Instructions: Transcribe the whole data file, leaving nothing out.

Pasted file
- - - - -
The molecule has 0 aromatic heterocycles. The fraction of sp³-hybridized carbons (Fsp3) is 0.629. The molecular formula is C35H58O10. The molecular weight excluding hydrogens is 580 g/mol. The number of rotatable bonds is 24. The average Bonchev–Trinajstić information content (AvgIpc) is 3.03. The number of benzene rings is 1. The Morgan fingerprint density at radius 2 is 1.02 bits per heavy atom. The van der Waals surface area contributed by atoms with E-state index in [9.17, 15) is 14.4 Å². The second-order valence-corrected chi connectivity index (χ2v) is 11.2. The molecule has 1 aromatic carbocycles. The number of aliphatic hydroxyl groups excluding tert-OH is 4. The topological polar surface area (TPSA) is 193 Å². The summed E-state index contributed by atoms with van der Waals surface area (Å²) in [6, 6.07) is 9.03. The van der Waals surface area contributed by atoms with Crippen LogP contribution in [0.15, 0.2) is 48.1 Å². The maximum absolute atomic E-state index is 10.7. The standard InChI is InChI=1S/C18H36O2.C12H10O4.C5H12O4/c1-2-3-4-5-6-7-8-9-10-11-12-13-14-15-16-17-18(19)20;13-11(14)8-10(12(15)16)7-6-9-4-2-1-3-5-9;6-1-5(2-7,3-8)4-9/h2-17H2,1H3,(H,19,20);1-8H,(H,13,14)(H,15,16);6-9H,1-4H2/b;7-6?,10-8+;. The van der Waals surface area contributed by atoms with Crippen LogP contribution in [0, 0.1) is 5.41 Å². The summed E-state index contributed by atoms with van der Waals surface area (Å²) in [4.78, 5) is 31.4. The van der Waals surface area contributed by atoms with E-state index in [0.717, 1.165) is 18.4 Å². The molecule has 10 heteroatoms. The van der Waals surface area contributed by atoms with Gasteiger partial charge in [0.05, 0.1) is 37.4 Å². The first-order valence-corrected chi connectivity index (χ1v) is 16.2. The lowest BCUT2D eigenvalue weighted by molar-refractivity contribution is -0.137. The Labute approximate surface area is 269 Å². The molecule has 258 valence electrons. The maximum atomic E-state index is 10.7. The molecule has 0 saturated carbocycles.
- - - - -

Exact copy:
The molecule has 0 aromatic heterocycles. The fraction of sp³-hybridized carbons (Fsp3) is 0.629. The molecular formula is C35H58O10. The molecular weight excluding hydrogens is 580 g/mol. The number of rotatable bonds is 24. The average Bonchev–Trinajstić information content (AvgIpc) is 3.03. The number of benzene rings is 1. The Morgan fingerprint density at radius 2 is 1.02 bits per heavy atom. The van der Waals surface area contributed by atoms with E-state index in [9.17, 15) is 14.4 Å². The second-order valence-corrected chi connectivity index (χ2v) is 11.2. The molecule has 1 aromatic carbocycles. The number of aliphatic hydroxyl groups excluding tert-OH is 4. The topological polar surface area (TPSA) is 193 Å². The summed E-state index contributed by atoms with van der Waals surface area (Å²) in [6, 6.07) is 9.03. The van der Waals surface area contributed by atoms with Crippen LogP contribution in [0.15, 0.2) is 48.1 Å². The maximum absolute atomic E-state index is 10.7. The standard InChI is InChI=1S/C18H36O2.C12H10O4.C5H12O4/c1-2-3-4-5-6-7-8-9-10-11-12-13-14-15-16-17-18(19)20;13-11(14)8-10(12(15)16)7-6-9-4-2-1-3-5-9;6-1-5(2-7,3-8)4-9/h2-17H2,1H3,(H,19,20);1-8H,(H,13,14)(H,15,16);6-9H,1-4H2/b;7-6?,10-8+;. The van der Waals surface area contributed by atoms with Crippen LogP contribution in [0, 0.1) is 5.41 Å². The summed E-state index contributed by atoms with van der Waals surface area (Å²) in [4.78, 5) is 31.4. The van der Waals surface area contributed by atoms with E-state index in [0.717, 1.165) is 18.4 Å². The molecule has 10 heteroatoms. The van der Waals surface area contributed by atoms with Gasteiger partial charge in [0.05, 0.1) is 37.4 Å². The first-order valence-corrected chi connectivity index (χ1v) is 16.2. The lowest BCUT2D eigenvalue weighted by molar-refractivity contribution is -0.137. The Labute approximate surface area is 269 Å². The molecule has 258 valence electrons. The maximum atomic E-state index is 10.7. The molecule has 0 saturated carbocycles.